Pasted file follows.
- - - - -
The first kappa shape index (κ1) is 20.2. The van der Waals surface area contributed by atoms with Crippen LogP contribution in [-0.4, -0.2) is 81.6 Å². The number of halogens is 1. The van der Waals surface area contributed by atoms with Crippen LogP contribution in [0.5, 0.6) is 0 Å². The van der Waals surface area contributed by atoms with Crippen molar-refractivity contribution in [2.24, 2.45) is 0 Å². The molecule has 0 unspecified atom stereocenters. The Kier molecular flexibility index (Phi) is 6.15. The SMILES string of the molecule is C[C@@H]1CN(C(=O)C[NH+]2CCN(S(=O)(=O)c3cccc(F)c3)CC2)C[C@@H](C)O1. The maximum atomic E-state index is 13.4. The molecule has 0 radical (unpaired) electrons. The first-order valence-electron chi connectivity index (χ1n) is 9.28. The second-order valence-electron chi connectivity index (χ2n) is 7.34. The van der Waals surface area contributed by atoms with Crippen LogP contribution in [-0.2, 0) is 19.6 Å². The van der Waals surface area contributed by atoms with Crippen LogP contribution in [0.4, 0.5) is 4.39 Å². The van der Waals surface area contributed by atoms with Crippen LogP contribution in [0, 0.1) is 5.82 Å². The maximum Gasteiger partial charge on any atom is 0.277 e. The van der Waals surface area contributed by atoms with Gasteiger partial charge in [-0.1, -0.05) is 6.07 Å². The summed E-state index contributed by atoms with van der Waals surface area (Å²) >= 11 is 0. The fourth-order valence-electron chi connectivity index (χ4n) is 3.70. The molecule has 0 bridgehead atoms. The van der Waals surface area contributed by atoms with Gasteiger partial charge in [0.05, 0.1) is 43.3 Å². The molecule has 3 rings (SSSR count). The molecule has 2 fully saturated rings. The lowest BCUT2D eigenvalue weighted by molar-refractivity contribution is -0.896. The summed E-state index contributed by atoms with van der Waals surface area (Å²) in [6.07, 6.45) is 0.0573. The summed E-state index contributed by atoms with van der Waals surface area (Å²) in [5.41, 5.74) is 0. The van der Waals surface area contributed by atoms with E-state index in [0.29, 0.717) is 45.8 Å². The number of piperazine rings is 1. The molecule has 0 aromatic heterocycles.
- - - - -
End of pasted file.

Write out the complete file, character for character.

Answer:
The first kappa shape index (κ1) is 20.2. The van der Waals surface area contributed by atoms with Crippen LogP contribution in [-0.4, -0.2) is 81.6 Å². The number of halogens is 1. The van der Waals surface area contributed by atoms with Crippen LogP contribution in [0.5, 0.6) is 0 Å². The van der Waals surface area contributed by atoms with Crippen molar-refractivity contribution in [2.24, 2.45) is 0 Å². The molecule has 0 unspecified atom stereocenters. The Kier molecular flexibility index (Phi) is 6.15. The SMILES string of the molecule is C[C@@H]1CN(C(=O)C[NH+]2CCN(S(=O)(=O)c3cccc(F)c3)CC2)C[C@@H](C)O1. The maximum atomic E-state index is 13.4. The molecule has 0 radical (unpaired) electrons. The first-order valence-electron chi connectivity index (χ1n) is 9.28. The second-order valence-electron chi connectivity index (χ2n) is 7.34. The van der Waals surface area contributed by atoms with Crippen LogP contribution in [-0.2, 0) is 19.6 Å². The van der Waals surface area contributed by atoms with Crippen LogP contribution in [0.4, 0.5) is 4.39 Å². The van der Waals surface area contributed by atoms with Crippen LogP contribution in [0, 0.1) is 5.82 Å². The maximum Gasteiger partial charge on any atom is 0.277 e. The van der Waals surface area contributed by atoms with Gasteiger partial charge in [-0.1, -0.05) is 6.07 Å². The summed E-state index contributed by atoms with van der Waals surface area (Å²) >= 11 is 0. The fourth-order valence-electron chi connectivity index (χ4n) is 3.70. The molecule has 0 bridgehead atoms. The van der Waals surface area contributed by atoms with Gasteiger partial charge in [0.05, 0.1) is 43.3 Å². The molecule has 3 rings (SSSR count). The molecule has 2 fully saturated rings. The lowest BCUT2D eigenvalue weighted by molar-refractivity contribution is -0.896. The summed E-state index contributed by atoms with van der Waals surface area (Å²) in [6.07, 6.45) is 0.0573. The summed E-state index contributed by atoms with van der Waals surface area (Å²) in [5.41, 5.74) is 0. The van der Waals surface area contributed by atoms with E-state index in [0.29, 0.717) is 45.8 Å². The number of piperazine rings is 1. The molecule has 0 aromatic heterocycles.